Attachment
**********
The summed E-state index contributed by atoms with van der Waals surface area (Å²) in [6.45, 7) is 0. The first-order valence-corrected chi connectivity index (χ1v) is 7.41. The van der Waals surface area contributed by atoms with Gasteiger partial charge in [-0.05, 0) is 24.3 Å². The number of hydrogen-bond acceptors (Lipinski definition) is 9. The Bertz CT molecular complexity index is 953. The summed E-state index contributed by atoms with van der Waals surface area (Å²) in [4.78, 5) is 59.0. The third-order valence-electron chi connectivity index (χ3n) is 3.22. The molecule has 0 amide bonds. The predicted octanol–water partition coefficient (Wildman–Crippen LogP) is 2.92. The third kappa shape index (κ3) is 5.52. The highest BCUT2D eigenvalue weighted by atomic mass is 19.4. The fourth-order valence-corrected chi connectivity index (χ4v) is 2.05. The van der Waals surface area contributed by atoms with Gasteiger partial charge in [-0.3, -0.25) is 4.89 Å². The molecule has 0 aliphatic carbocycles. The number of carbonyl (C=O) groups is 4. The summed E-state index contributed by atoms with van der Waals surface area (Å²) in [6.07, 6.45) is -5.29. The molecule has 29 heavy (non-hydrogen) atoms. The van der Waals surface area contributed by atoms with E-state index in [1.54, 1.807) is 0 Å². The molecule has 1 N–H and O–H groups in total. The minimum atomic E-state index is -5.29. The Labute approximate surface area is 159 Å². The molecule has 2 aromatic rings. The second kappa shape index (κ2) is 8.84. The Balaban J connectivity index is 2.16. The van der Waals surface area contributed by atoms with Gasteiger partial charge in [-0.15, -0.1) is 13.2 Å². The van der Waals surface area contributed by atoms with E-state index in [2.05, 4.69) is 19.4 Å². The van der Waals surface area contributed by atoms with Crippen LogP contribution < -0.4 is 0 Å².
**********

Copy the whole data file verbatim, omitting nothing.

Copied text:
The summed E-state index contributed by atoms with van der Waals surface area (Å²) in [6.45, 7) is 0. The first-order valence-corrected chi connectivity index (χ1v) is 7.41. The van der Waals surface area contributed by atoms with Gasteiger partial charge in [-0.05, 0) is 24.3 Å². The number of hydrogen-bond acceptors (Lipinski definition) is 9. The Bertz CT molecular complexity index is 953. The summed E-state index contributed by atoms with van der Waals surface area (Å²) in [4.78, 5) is 59.0. The third-order valence-electron chi connectivity index (χ3n) is 3.22. The molecule has 0 amide bonds. The predicted octanol–water partition coefficient (Wildman–Crippen LogP) is 2.92. The third kappa shape index (κ3) is 5.52. The highest BCUT2D eigenvalue weighted by atomic mass is 19.4. The fourth-order valence-corrected chi connectivity index (χ4v) is 2.05. The van der Waals surface area contributed by atoms with Gasteiger partial charge in [-0.3, -0.25) is 4.89 Å². The molecule has 0 aliphatic carbocycles. The number of carbonyl (C=O) groups is 4. The summed E-state index contributed by atoms with van der Waals surface area (Å²) in [6.07, 6.45) is -5.29. The molecule has 29 heavy (non-hydrogen) atoms. The van der Waals surface area contributed by atoms with E-state index in [1.54, 1.807) is 0 Å². The molecule has 1 N–H and O–H groups in total. The minimum atomic E-state index is -5.29. The Labute approximate surface area is 159 Å². The molecule has 2 aromatic rings. The second kappa shape index (κ2) is 8.84. The Balaban J connectivity index is 2.16. The van der Waals surface area contributed by atoms with Gasteiger partial charge in [-0.15, -0.1) is 13.2 Å². The van der Waals surface area contributed by atoms with E-state index in [2.05, 4.69) is 19.4 Å². The van der Waals surface area contributed by atoms with Crippen LogP contribution < -0.4 is 0 Å².